In Android Q, Beta 1 it appears that Google has made some changes to how we are able to swipe away notifications. It used to be that when swiping from the right to left, or left to right you could swipe the notification away. That's no longer the case. You can still swipe it from left to right to dismiss them. However, if you do it the other way, it brings up the notification actions. For some, that's going to take some getting used to.
Those actions include a way to change the priority of the notifications from that app, or to snooze the notification. It does make it easier to change the actions for that notification, but long-pressing would likely still be the best option for power users. The other way to get to those actions before was to do a slow swipe from left to right. Which could sometimes be a bit difficult to actually do. So making this change is going to make it better for everyone, it appears.
In the first beta of Android Q, there's no way to reverse these swipes. So if you are used to swiping to the left to get rid of these notifications, you'll have to get used to swiping in the opposite direction at least for now. It is possible that Google could include an option to swipe in the opposite direction to dismiss the notification, in a future beta or even in the stable build when that comes out, sometime in Q3.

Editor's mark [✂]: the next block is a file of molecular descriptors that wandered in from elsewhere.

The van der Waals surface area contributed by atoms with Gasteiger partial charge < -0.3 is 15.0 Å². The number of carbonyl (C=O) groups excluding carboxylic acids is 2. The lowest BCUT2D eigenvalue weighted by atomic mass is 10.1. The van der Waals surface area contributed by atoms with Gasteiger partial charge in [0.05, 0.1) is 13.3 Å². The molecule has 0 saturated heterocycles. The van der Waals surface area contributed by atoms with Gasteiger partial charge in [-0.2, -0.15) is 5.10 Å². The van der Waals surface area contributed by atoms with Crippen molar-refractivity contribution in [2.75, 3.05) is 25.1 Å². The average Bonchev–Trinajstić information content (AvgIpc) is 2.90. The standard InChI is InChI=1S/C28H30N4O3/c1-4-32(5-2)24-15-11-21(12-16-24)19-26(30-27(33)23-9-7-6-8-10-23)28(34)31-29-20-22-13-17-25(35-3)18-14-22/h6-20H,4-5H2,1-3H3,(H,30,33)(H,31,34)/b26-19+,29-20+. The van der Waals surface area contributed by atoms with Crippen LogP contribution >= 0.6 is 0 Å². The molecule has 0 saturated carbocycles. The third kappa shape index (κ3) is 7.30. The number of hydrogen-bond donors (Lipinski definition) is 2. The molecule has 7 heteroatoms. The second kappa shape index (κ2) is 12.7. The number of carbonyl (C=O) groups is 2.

Android Q is a pretty big change, under-the-hood at least, when it comes to Android. Of course, this is the first beta so Google is not letting all of its tricks out of the bag just yet. Typically Google releases a new beta at Google I/O in early May, and that is when the search giant will go over all of the changes to Android, in more depth. So while it looks like there's only really a couple of big new features, and some minor visual differences, there is likely a lot more coming after this first beta.
However, what is different this year, is that the third beta appears to be coming out at Google I/O. Typically Google does the first beta in March, and then the second one comes at Google I/O in May. After that, we get one about once a month until the stable build is released in August. There seems to be a bigger gap between the fourth and fifth beta this year, which is where Google will be finalizing the API's so that developers can get their apps ready for Android Q and then start uploading them to the Google Play Store when beta six is out.
There hasn't been many changes to notifications in Android Q so far, this is about the biggest change. Which is still pretty small, but it will take some getting used to for a lot of people. Remember that if there are any changes that you don't like, or that Google can improve on, submit feedback to Google in the Issue Tracker.